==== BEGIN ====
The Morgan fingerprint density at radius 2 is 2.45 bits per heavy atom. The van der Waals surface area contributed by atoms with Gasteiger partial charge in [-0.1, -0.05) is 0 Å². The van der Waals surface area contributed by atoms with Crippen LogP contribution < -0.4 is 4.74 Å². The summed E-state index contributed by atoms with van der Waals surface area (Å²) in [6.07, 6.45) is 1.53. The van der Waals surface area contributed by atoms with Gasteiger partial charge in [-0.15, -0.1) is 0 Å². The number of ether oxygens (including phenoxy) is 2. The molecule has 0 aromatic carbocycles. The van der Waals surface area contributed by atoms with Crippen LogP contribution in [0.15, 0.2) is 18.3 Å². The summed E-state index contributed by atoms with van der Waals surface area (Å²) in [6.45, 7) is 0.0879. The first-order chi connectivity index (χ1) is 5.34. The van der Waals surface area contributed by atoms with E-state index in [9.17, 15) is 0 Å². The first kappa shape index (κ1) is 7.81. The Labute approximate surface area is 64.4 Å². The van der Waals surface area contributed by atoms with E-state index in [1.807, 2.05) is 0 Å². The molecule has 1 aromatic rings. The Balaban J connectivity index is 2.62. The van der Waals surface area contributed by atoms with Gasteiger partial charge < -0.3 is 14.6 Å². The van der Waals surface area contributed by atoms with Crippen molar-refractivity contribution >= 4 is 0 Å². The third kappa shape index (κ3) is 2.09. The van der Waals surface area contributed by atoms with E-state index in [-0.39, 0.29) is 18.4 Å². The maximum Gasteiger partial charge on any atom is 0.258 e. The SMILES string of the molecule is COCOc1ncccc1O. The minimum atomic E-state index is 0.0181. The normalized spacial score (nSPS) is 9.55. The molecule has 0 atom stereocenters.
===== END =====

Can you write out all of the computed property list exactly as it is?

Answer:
The Morgan fingerprint density at radius 2 is 2.45 bits per heavy atom. The van der Waals surface area contributed by atoms with Gasteiger partial charge in [-0.1, -0.05) is 0 Å². The van der Waals surface area contributed by atoms with Crippen LogP contribution < -0.4 is 4.74 Å². The summed E-state index contributed by atoms with van der Waals surface area (Å²) in [6.07, 6.45) is 1.53. The van der Waals surface area contributed by atoms with Gasteiger partial charge in [-0.15, -0.1) is 0 Å². The number of ether oxygens (including phenoxy) is 2. The molecule has 0 aromatic carbocycles. The van der Waals surface area contributed by atoms with Crippen LogP contribution in [0.15, 0.2) is 18.3 Å². The summed E-state index contributed by atoms with van der Waals surface area (Å²) in [6.45, 7) is 0.0879. The first-order chi connectivity index (χ1) is 5.34. The van der Waals surface area contributed by atoms with E-state index in [9.17, 15) is 0 Å². The first kappa shape index (κ1) is 7.81. The Labute approximate surface area is 64.4 Å². The van der Waals surface area contributed by atoms with E-state index in [1.807, 2.05) is 0 Å². The molecule has 1 aromatic rings. The Balaban J connectivity index is 2.62. The van der Waals surface area contributed by atoms with Gasteiger partial charge < -0.3 is 14.6 Å². The van der Waals surface area contributed by atoms with Crippen molar-refractivity contribution >= 4 is 0 Å². The third kappa shape index (κ3) is 2.09. The van der Waals surface area contributed by atoms with E-state index in [-0.39, 0.29) is 18.4 Å². The maximum Gasteiger partial charge on any atom is 0.258 e. The SMILES string of the molecule is COCOc1ncccc1O. The minimum atomic E-state index is 0.0181. The normalized spacial score (nSPS) is 9.55. The molecule has 0 atom stereocenters.